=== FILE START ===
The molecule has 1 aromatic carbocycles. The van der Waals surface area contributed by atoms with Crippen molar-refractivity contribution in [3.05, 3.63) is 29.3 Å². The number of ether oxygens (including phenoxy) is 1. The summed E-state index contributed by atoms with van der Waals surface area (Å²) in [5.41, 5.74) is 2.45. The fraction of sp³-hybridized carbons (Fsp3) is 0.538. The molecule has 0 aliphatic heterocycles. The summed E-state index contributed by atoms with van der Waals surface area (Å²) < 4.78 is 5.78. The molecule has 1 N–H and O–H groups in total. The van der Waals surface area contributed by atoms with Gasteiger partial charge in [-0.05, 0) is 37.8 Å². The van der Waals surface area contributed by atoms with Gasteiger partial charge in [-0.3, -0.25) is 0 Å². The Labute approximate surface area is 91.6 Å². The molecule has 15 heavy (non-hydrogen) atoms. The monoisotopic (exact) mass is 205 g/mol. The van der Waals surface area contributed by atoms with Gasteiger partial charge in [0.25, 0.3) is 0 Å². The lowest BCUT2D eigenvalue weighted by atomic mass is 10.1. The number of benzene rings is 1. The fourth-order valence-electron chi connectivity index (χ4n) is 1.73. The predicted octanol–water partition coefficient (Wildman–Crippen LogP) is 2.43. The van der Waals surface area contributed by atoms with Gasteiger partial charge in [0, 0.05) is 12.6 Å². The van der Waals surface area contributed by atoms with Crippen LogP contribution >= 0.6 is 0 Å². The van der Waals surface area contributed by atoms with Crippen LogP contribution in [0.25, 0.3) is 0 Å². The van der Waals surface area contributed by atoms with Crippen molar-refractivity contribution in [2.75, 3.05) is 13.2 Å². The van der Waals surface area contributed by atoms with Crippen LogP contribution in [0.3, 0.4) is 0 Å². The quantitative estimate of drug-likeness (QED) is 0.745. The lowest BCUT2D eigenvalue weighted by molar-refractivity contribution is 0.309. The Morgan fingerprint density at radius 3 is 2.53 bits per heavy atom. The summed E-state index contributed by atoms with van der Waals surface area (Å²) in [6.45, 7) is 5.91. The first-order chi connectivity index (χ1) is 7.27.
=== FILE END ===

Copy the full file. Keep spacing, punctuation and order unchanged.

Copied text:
The molecule has 1 aromatic carbocycles. The van der Waals surface area contributed by atoms with Crippen molar-refractivity contribution in [3.05, 3.63) is 29.3 Å². The number of ether oxygens (including phenoxy) is 1. The summed E-state index contributed by atoms with van der Waals surface area (Å²) in [5.41, 5.74) is 2.45. The fraction of sp³-hybridized carbons (Fsp3) is 0.538. The molecule has 0 aliphatic heterocycles. The summed E-state index contributed by atoms with van der Waals surface area (Å²) < 4.78 is 5.78. The molecule has 1 N–H and O–H groups in total. The van der Waals surface area contributed by atoms with Gasteiger partial charge in [-0.05, 0) is 37.8 Å². The van der Waals surface area contributed by atoms with Gasteiger partial charge in [-0.3, -0.25) is 0 Å². The Labute approximate surface area is 91.6 Å². The molecule has 15 heavy (non-hydrogen) atoms. The monoisotopic (exact) mass is 205 g/mol. The van der Waals surface area contributed by atoms with Gasteiger partial charge in [0.25, 0.3) is 0 Å². The lowest BCUT2D eigenvalue weighted by atomic mass is 10.1. The number of benzene rings is 1. The fourth-order valence-electron chi connectivity index (χ4n) is 1.73. The predicted octanol–water partition coefficient (Wildman–Crippen LogP) is 2.43. The van der Waals surface area contributed by atoms with Gasteiger partial charge in [0, 0.05) is 12.6 Å². The van der Waals surface area contributed by atoms with Crippen LogP contribution >= 0.6 is 0 Å². The van der Waals surface area contributed by atoms with Crippen LogP contribution in [0.25, 0.3) is 0 Å². The van der Waals surface area contributed by atoms with Crippen molar-refractivity contribution in [2.75, 3.05) is 13.2 Å². The van der Waals surface area contributed by atoms with Crippen LogP contribution in [0.3, 0.4) is 0 Å². The quantitative estimate of drug-likeness (QED) is 0.745. The lowest BCUT2D eigenvalue weighted by molar-refractivity contribution is 0.309. The Morgan fingerprint density at radius 3 is 2.53 bits per heavy atom. The summed E-state index contributed by atoms with van der Waals surface area (Å²) in [6.45, 7) is 5.91. The first-order chi connectivity index (χ1) is 7.27.